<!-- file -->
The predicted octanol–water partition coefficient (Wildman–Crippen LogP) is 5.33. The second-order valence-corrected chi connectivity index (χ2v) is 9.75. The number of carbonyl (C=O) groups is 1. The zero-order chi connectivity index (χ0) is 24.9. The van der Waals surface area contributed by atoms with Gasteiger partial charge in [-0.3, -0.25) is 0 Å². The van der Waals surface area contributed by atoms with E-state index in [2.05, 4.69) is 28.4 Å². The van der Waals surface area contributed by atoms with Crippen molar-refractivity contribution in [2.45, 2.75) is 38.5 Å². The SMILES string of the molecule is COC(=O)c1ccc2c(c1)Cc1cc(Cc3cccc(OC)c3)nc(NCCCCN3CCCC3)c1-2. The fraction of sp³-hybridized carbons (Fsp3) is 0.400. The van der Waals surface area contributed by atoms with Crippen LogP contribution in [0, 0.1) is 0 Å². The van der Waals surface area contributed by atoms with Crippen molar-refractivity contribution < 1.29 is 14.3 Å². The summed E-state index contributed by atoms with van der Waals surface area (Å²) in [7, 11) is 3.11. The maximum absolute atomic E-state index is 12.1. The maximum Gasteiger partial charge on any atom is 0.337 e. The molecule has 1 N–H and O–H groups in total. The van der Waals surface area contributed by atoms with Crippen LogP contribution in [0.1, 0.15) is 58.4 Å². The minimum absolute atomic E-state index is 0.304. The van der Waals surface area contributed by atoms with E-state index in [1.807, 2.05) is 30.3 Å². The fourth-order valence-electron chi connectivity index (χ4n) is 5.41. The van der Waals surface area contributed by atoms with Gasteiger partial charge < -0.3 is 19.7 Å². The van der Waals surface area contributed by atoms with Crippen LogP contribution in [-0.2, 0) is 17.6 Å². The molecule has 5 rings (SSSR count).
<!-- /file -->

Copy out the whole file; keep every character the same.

The predicted octanol–water partition coefficient (Wildman–Crippen LogP) is 5.33. The second-order valence-corrected chi connectivity index (χ2v) is 9.75. The number of carbonyl (C=O) groups is 1. The zero-order chi connectivity index (χ0) is 24.9. The van der Waals surface area contributed by atoms with Gasteiger partial charge in [-0.3, -0.25) is 0 Å². The van der Waals surface area contributed by atoms with E-state index in [2.05, 4.69) is 28.4 Å². The van der Waals surface area contributed by atoms with Crippen molar-refractivity contribution in [2.45, 2.75) is 38.5 Å². The SMILES string of the molecule is COC(=O)c1ccc2c(c1)Cc1cc(Cc3cccc(OC)c3)nc(NCCCCN3CCCC3)c1-2. The fraction of sp³-hybridized carbons (Fsp3) is 0.400. The van der Waals surface area contributed by atoms with Crippen LogP contribution in [0, 0.1) is 0 Å². The van der Waals surface area contributed by atoms with Crippen molar-refractivity contribution < 1.29 is 14.3 Å². The summed E-state index contributed by atoms with van der Waals surface area (Å²) in [7, 11) is 3.11. The maximum absolute atomic E-state index is 12.1. The maximum Gasteiger partial charge on any atom is 0.337 e. The molecule has 1 N–H and O–H groups in total. The van der Waals surface area contributed by atoms with Crippen LogP contribution in [0.1, 0.15) is 58.4 Å². The minimum absolute atomic E-state index is 0.304. The van der Waals surface area contributed by atoms with E-state index in [1.807, 2.05) is 30.3 Å². The fourth-order valence-electron chi connectivity index (χ4n) is 5.41. The van der Waals surface area contributed by atoms with Gasteiger partial charge < -0.3 is 19.7 Å². The van der Waals surface area contributed by atoms with Crippen LogP contribution in [-0.2, 0) is 17.6 Å². The molecule has 5 rings (SSSR count).